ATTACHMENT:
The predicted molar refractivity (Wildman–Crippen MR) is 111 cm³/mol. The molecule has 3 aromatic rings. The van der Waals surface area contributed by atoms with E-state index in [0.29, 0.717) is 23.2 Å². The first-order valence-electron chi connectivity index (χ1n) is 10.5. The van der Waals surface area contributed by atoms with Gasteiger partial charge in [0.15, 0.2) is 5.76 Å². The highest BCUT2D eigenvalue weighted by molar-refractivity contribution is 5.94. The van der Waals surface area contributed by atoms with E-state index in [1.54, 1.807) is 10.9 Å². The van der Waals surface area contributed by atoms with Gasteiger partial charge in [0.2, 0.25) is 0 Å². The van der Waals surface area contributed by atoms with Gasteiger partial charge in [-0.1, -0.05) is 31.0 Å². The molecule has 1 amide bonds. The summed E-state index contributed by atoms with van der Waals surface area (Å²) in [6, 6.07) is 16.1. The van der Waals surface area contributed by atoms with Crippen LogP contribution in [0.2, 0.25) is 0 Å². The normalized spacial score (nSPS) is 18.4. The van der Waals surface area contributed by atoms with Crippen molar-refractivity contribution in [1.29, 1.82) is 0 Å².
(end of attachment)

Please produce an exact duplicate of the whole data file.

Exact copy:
The predicted molar refractivity (Wildman–Crippen MR) is 111 cm³/mol. The molecule has 3 aromatic rings. The van der Waals surface area contributed by atoms with E-state index in [0.29, 0.717) is 23.2 Å². The first-order valence-electron chi connectivity index (χ1n) is 10.5. The van der Waals surface area contributed by atoms with Gasteiger partial charge in [0.15, 0.2) is 5.76 Å². The highest BCUT2D eigenvalue weighted by molar-refractivity contribution is 5.94. The van der Waals surface area contributed by atoms with E-state index in [1.54, 1.807) is 10.9 Å². The van der Waals surface area contributed by atoms with Gasteiger partial charge in [0.2, 0.25) is 0 Å². The van der Waals surface area contributed by atoms with Gasteiger partial charge in [-0.1, -0.05) is 31.0 Å². The molecule has 1 amide bonds. The summed E-state index contributed by atoms with van der Waals surface area (Å²) in [6, 6.07) is 16.1. The van der Waals surface area contributed by atoms with Crippen LogP contribution in [0.2, 0.25) is 0 Å². The normalized spacial score (nSPS) is 18.4. The van der Waals surface area contributed by atoms with Crippen molar-refractivity contribution in [1.29, 1.82) is 0 Å².